medieval-religion: Scholarly discussions of medieval religion and culture

OK. I could use some help from the medievalists and byzantinists -- or 
whomever. I'm trying to explore pre-reformation interpretations of the 
"mark of the beast" (the number 666, or the variant 616), from 
Revelation 13. In his classic study of "Antichrist" traditions, Bousset 
is content to accept the old historical identification of Nero, but many 
other identifications have been offered over the centuries (before much 
Protestant polemics pointed to the Papacy in various forms). There is 
some help from online searches (e.g. Wiki articles), especially on the 
early period and the spate of anti-Muslim applications, but I haven't 
yet found much on medieval (broadly speaking) commentators, especially 
those writing in Latin and Greek and Syriac. The works that I have seen 
on commentaries (e.g. Francis X. Gumerlock, Patristic Commentaries on 
Revelation [online] "third through eighth centuries") tend not to 
address the "666/616" problem directly. I haven't yet checked the 

E. Ann Matter, “The Apocalypse in Early Medieval Exegesis,” and John 
Williams, “The Apocalypse Commentary of Beatus of Liébana,” in Emmerson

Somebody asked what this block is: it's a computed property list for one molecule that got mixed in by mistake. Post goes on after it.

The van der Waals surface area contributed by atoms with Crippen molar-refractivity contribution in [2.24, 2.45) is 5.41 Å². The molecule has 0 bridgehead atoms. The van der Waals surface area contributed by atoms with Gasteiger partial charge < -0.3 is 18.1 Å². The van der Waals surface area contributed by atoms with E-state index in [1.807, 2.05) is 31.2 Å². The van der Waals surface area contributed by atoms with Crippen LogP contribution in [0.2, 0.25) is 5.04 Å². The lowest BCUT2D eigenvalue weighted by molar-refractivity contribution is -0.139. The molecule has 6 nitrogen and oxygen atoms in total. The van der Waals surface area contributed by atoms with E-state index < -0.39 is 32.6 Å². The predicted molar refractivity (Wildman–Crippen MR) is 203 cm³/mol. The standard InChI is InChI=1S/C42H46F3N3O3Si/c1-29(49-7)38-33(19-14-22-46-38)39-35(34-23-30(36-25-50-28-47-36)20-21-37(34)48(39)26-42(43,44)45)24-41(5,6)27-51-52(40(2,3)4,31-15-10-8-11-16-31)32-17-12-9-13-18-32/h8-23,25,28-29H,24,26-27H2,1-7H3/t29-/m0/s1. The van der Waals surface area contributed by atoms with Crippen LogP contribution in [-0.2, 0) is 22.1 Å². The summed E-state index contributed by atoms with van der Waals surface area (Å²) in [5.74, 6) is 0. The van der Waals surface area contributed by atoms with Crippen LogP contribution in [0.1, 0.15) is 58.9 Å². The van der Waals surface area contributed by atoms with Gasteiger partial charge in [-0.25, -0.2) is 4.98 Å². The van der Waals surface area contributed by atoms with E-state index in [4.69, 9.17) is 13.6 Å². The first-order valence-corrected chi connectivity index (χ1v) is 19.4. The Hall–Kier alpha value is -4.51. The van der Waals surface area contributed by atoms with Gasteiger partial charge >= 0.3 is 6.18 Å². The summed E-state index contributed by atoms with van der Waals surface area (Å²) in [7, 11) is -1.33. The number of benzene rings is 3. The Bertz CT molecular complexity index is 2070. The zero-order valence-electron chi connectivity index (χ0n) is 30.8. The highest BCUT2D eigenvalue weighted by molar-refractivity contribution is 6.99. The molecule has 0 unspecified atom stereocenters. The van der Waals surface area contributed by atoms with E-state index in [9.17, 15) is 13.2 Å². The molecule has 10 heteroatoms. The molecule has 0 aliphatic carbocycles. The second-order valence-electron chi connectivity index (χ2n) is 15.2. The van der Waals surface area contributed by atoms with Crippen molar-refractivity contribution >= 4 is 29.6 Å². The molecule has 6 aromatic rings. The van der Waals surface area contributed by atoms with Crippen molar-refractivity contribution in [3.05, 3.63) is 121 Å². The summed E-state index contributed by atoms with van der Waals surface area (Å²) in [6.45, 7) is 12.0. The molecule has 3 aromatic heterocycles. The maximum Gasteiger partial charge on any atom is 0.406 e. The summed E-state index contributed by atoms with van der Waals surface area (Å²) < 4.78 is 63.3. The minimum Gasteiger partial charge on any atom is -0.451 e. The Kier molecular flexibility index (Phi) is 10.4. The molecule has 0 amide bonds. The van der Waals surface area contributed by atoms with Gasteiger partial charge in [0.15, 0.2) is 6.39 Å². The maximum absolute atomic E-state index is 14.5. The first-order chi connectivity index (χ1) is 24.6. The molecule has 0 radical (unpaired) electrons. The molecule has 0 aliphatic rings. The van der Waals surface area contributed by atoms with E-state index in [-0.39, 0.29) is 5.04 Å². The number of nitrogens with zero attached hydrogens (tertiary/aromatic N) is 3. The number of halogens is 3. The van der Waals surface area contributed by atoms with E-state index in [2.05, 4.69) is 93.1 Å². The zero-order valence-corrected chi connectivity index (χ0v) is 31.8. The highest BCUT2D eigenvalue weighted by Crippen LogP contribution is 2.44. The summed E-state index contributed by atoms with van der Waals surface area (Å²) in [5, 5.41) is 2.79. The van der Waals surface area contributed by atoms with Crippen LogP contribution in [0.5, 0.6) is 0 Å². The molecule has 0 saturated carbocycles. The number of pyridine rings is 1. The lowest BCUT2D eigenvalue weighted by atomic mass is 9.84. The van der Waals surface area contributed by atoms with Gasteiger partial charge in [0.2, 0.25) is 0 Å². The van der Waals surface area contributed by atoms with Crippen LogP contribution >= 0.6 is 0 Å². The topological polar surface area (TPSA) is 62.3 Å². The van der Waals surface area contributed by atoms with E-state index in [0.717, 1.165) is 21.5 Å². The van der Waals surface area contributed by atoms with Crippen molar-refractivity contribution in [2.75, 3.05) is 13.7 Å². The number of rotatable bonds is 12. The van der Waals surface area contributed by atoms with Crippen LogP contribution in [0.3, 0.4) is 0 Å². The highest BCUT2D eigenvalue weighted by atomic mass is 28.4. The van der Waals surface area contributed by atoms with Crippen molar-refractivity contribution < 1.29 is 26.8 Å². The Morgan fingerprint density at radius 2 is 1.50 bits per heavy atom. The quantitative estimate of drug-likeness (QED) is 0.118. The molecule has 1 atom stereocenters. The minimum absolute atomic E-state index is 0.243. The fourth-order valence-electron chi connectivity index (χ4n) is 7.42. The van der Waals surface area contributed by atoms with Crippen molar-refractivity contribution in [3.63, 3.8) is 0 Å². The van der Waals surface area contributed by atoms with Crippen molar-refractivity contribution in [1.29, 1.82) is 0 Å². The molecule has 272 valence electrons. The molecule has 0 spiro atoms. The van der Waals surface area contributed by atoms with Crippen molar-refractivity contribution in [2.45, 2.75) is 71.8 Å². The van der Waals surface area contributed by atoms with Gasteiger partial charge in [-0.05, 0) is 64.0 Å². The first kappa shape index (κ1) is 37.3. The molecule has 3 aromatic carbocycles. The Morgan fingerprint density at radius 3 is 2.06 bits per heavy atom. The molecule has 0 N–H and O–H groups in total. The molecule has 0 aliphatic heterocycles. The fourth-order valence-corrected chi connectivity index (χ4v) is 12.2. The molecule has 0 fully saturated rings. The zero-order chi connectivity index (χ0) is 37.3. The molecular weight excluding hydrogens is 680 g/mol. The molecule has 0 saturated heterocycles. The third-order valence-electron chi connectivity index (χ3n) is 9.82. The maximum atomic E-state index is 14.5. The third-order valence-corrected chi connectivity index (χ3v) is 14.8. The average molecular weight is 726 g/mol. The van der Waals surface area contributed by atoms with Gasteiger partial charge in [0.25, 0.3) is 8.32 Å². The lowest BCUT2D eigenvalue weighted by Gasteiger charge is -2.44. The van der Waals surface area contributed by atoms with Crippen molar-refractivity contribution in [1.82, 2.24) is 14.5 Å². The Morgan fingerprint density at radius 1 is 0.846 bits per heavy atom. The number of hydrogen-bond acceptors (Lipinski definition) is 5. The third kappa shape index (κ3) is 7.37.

and McGinn, eds., The Apocalypse in the Middle Ages (Ithaca, NY: Cornell 
University Press, 1993), 38-50, 217-33; Emmerson, Antichrist in the 
Middle Ages (Seattle: University of Washington Press, 1981); Bernard 
McGinn, Visions of the End: Apocalyptic Traditions in the Middle Ages, 
2nd ed. (New York: Columbia University Press, 1999).

Am I missing anything obvious in the secondary literature? I do have a 
list of "patristic" texts and authors to check (e.g. I'm told that 
Hippolytus, Pseudo-Ephraem, Pseudo-Epiphanius, Isidore of Seville (d. 
635), and Bede all interpreted Revelation 11-13 in their writings about 
Antichrist, and that In the second half of the sixth century or in the 
seventh century, an anonymous author wrote De monogramma [Roger Gryson, 
ed. CCSL 107:146-57], an explanation of the number of the beast in 
Revelation 13:18), but more such references would be welcome. I'll be 
happy to share the results with anyone interested.


Bob Kraft, Emeritus UPenn

On 10/29/2014 8:16 PM, George Ferzoco wrote:
> I used to say it regularly to the list, but perhaps I should do so again: if any of you is facing any difficulties with research, ask the rest of us; given our numbers and our expertise, I think it's likely that help is not far away.
> Thanks again, Al -- best wishes, George

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